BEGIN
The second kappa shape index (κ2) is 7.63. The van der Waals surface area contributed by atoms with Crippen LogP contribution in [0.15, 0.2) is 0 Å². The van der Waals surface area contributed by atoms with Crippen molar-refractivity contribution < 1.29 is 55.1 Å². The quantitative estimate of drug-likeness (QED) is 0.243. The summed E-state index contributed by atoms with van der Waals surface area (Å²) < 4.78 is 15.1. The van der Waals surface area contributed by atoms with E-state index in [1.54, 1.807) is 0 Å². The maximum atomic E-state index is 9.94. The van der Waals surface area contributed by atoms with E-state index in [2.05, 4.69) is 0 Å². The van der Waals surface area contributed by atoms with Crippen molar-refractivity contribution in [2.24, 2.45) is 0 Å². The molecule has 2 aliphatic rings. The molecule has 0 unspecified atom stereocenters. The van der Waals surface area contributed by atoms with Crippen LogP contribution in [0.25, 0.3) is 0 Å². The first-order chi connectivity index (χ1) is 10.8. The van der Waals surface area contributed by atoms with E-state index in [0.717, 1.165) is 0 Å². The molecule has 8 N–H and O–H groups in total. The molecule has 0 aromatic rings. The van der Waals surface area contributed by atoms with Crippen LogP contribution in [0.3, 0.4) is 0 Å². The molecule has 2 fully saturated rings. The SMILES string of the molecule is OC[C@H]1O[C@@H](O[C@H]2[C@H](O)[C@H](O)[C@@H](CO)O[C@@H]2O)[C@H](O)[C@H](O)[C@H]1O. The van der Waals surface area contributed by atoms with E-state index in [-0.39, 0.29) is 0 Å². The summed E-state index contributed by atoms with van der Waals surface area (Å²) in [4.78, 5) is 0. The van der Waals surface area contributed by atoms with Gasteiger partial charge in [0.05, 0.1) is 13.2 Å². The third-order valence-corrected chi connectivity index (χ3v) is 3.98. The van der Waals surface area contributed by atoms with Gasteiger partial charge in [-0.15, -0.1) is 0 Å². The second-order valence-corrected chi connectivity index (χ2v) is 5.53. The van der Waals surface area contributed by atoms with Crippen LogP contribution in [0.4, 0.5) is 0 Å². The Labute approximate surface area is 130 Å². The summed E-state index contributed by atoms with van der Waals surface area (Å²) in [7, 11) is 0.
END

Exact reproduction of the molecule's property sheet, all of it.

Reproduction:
The second kappa shape index (κ2) is 7.63. The van der Waals surface area contributed by atoms with Crippen LogP contribution in [0.15, 0.2) is 0 Å². The van der Waals surface area contributed by atoms with Crippen molar-refractivity contribution < 1.29 is 55.1 Å². The quantitative estimate of drug-likeness (QED) is 0.243. The summed E-state index contributed by atoms with van der Waals surface area (Å²) < 4.78 is 15.1. The van der Waals surface area contributed by atoms with E-state index in [1.54, 1.807) is 0 Å². The maximum atomic E-state index is 9.94. The van der Waals surface area contributed by atoms with E-state index in [2.05, 4.69) is 0 Å². The van der Waals surface area contributed by atoms with Crippen molar-refractivity contribution in [2.24, 2.45) is 0 Å². The molecule has 2 aliphatic rings. The molecule has 0 unspecified atom stereocenters. The van der Waals surface area contributed by atoms with Crippen LogP contribution in [0.25, 0.3) is 0 Å². The first-order chi connectivity index (χ1) is 10.8. The van der Waals surface area contributed by atoms with E-state index in [0.717, 1.165) is 0 Å². The molecule has 8 N–H and O–H groups in total. The molecule has 0 aromatic rings. The van der Waals surface area contributed by atoms with Crippen LogP contribution in [0.3, 0.4) is 0 Å². The molecule has 2 fully saturated rings. The SMILES string of the molecule is OC[C@H]1O[C@@H](O[C@H]2[C@H](O)[C@H](O)[C@@H](CO)O[C@@H]2O)[C@H](O)[C@H](O)[C@H]1O. The van der Waals surface area contributed by atoms with E-state index in [-0.39, 0.29) is 0 Å². The summed E-state index contributed by atoms with van der Waals surface area (Å²) in [4.78, 5) is 0. The van der Waals surface area contributed by atoms with Gasteiger partial charge in [0.05, 0.1) is 13.2 Å². The third-order valence-corrected chi connectivity index (χ3v) is 3.98. The van der Waals surface area contributed by atoms with Gasteiger partial charge in [-0.15, -0.1) is 0 Å². The second-order valence-corrected chi connectivity index (χ2v) is 5.53. The van der Waals surface area contributed by atoms with Crippen LogP contribution in [0.4, 0.5) is 0 Å². The Labute approximate surface area is 130 Å². The summed E-state index contributed by atoms with van der Waals surface area (Å²) in [7, 11) is 0.